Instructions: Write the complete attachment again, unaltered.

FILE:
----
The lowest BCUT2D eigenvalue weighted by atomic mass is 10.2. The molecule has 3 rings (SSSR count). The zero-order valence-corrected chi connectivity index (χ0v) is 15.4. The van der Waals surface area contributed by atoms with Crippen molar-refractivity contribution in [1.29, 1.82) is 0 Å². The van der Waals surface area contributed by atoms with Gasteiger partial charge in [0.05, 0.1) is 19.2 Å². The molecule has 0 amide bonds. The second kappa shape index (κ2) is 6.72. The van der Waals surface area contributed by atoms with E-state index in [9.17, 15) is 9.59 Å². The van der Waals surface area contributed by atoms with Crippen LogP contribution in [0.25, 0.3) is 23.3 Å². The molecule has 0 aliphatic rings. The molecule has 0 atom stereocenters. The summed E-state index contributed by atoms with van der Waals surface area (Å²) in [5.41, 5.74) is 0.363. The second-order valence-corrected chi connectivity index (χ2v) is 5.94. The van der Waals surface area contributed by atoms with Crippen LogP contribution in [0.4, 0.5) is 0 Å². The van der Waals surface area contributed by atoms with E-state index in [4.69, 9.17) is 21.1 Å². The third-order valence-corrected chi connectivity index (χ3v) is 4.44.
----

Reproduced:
The lowest BCUT2D eigenvalue weighted by atomic mass is 10.2. The molecule has 3 rings (SSSR count). The zero-order valence-corrected chi connectivity index (χ0v) is 15.4. The van der Waals surface area contributed by atoms with Crippen molar-refractivity contribution in [1.29, 1.82) is 0 Å². The van der Waals surface area contributed by atoms with Gasteiger partial charge in [0.05, 0.1) is 19.2 Å². The molecule has 0 amide bonds. The second kappa shape index (κ2) is 6.72. The van der Waals surface area contributed by atoms with E-state index in [9.17, 15) is 9.59 Å². The van der Waals surface area contributed by atoms with Crippen LogP contribution in [0.25, 0.3) is 23.3 Å². The molecule has 0 aliphatic rings. The molecule has 0 atom stereocenters. The summed E-state index contributed by atoms with van der Waals surface area (Å²) in [5.41, 5.74) is 0.363. The second-order valence-corrected chi connectivity index (χ2v) is 5.94. The van der Waals surface area contributed by atoms with Crippen LogP contribution in [0.4, 0.5) is 0 Å². The van der Waals surface area contributed by atoms with E-state index in [4.69, 9.17) is 21.1 Å². The third-order valence-corrected chi connectivity index (χ3v) is 4.44.